Opera in the Ozarks appears at Concordia

Rachel Dickerson/The Weekly Vista Opera in the Ozarks artists (from left) Il Hee Lee, Yeon Jae Cho and Joseph Canter sing a piece from "Orpheus and the Underworld" during a performance at Concordia Retirement Community on Thursday, May 17.
Rachel Dickerson/The Weekly Vista Opera in the Ozarks artists (from left) Il Hee Lee, Yeon Jae Cho and Joseph Canter sing a piece from "Orpheus and the Underworld" during a performance at Concordia Retirement Community on Thursday, May 17.

A group of singers from Opera in the Ozarks performed on Thursday, May 17, for residents at Condordia Retirement Community.

Chris Cathcart, operations director for Opera in the Ozarks, said the organization has existed in Eureka Springs for 72 years. He said before the season starts, as a community outreach, artists travel to community groups such as schools and retirement centers and perform to demonstrate the kind of shows that will be in the upcoming season. He said what they were presenting on May 17 was the kind of opera people would recognize, and it would be educational and entertaining.

One of the artists, Joseph Canter of Tallahassee, Fla., said he just earned his master's degree in voice, and he learned Opera in the Ozarks was looking for a baritone. He said he hoped to gain more experience and roles in opera from his time with Opera in the Ozarks. He said he did music in middle school and high school but did not become involved with opera until later, at age 27. He said it combined his interests, because he had a background in massage therapy and had an interest in how the body works, and also he studied Italian in college and he had an interest in languages.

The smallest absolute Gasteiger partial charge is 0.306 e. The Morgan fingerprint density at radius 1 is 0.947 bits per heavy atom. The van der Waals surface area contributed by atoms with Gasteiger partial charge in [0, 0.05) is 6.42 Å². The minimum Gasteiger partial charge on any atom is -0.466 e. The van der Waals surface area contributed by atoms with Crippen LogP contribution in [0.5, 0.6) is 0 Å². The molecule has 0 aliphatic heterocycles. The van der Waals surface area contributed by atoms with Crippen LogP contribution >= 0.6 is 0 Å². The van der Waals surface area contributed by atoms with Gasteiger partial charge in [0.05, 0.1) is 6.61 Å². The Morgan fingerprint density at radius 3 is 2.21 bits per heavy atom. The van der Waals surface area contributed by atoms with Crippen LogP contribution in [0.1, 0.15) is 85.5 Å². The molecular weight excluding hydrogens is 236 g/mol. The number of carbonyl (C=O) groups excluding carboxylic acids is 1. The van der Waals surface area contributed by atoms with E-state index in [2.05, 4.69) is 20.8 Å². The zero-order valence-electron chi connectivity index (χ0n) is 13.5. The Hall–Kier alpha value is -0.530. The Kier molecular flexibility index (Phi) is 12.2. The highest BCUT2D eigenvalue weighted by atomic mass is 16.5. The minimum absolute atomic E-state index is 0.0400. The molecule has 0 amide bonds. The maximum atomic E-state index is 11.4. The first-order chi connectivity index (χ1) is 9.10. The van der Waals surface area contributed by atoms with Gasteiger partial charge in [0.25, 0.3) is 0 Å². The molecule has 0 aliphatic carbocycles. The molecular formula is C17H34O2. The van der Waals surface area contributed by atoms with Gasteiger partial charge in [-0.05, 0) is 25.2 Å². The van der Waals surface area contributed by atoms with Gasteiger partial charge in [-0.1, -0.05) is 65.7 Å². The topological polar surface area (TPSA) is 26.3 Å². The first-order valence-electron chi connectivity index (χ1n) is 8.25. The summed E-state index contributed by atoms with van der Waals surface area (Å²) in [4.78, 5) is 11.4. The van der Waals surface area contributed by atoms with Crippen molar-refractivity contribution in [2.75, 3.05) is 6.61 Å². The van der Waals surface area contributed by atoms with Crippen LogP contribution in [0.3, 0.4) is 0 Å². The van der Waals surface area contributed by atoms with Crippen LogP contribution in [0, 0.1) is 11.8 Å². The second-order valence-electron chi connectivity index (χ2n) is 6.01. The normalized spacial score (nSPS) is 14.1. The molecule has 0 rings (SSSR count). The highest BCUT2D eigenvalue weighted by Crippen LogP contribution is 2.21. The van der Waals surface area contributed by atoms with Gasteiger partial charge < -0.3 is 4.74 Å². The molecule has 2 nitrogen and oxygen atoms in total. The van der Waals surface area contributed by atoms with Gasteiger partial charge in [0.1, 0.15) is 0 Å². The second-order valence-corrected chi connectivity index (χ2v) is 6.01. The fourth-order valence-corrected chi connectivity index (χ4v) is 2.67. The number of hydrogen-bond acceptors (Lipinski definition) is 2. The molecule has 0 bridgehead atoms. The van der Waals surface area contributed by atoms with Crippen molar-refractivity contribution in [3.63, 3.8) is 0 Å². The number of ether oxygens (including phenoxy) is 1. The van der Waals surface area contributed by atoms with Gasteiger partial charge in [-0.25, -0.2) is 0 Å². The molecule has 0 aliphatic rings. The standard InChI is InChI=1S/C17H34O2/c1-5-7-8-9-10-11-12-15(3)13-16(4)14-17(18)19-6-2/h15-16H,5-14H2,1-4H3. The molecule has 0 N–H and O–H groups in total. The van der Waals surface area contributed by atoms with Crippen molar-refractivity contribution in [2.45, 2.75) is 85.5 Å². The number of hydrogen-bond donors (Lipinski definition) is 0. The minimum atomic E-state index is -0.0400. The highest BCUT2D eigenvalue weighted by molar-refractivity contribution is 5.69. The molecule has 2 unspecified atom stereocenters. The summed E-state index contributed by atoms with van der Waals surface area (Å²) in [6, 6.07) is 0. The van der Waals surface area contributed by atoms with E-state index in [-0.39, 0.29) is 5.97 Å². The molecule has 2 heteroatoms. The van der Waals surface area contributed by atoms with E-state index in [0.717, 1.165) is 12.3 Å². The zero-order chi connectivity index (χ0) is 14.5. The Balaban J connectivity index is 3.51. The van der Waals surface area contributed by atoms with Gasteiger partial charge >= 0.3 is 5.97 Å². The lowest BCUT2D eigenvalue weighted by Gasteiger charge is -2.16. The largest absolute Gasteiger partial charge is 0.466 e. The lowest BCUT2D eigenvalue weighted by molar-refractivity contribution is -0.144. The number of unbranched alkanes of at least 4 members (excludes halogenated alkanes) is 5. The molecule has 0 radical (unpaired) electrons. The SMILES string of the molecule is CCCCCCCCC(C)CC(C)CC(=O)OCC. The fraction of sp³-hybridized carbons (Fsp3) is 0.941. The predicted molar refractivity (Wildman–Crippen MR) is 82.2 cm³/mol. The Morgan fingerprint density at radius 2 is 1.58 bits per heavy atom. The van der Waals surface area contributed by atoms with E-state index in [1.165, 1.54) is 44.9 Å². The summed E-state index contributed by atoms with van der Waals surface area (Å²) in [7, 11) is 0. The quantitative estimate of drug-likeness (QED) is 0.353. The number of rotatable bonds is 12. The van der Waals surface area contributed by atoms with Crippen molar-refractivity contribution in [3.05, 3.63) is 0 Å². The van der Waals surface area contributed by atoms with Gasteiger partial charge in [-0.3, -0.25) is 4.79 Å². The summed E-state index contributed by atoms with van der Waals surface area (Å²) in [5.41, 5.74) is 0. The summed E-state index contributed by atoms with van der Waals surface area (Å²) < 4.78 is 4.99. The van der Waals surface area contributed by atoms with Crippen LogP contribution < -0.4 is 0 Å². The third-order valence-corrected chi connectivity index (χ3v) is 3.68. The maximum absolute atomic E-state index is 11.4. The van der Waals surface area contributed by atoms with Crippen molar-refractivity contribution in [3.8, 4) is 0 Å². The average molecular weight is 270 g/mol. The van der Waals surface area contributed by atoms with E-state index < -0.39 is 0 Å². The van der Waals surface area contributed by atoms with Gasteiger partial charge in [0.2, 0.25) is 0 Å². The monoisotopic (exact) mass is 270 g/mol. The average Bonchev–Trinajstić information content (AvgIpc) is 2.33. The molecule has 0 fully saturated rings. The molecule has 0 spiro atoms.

Married couple Il Hee Lee and Yeon Jae Cho, both of Seoul, South Korea, are students at the New England Conservatory of Music and were also part of the group who performed on May 17.

Yeon Jae Cho said she enjoys learning different languages, such as Italian, German, French and sometimes English as well, in opera.

"When I was a child, I loved to sing," she said.

Il Hee Lee said he likes that opera singers learn to make big sounds without using a microphone.

Daniel Weber was accompanist for the group. He said Opera in the Ozarks will open a new theater in 2025 thanks to a grant from the Walton Family Foundation. He introduced each piece. The group performed pieces in Italian, French, German and English from "La Boheme," "Rigoletto," "The Elixir of Love," "The Magic Flute," "Les Miserables," "Orpheus and the Underworld," along with the song "Some Enchanted Evening" in English and "First Love," a Korean art pop song.

Judging from the applause, the crowd that attended enjoyed the performance very much.

Kathy Reidl, who was in town from Wisconsin visiting her father and his wife, who are Concordia residents, said, "Very impressive. I thought it was a high-caliber performance."

Virgie Reidl, Kathy Reidl's father's wife, said, "Very enjoyable."

Resident Rosalie Robinson said, "I lived in a place where we were lucky to go to New York, and all I could think was how special it was to sit here and enjoy the same thing again. I can't believe we had them come."

The upcoming season for Opera in the Ozarks goes from June 23 through July 21. For more information on Opera in the Ozarks, go to opera.org.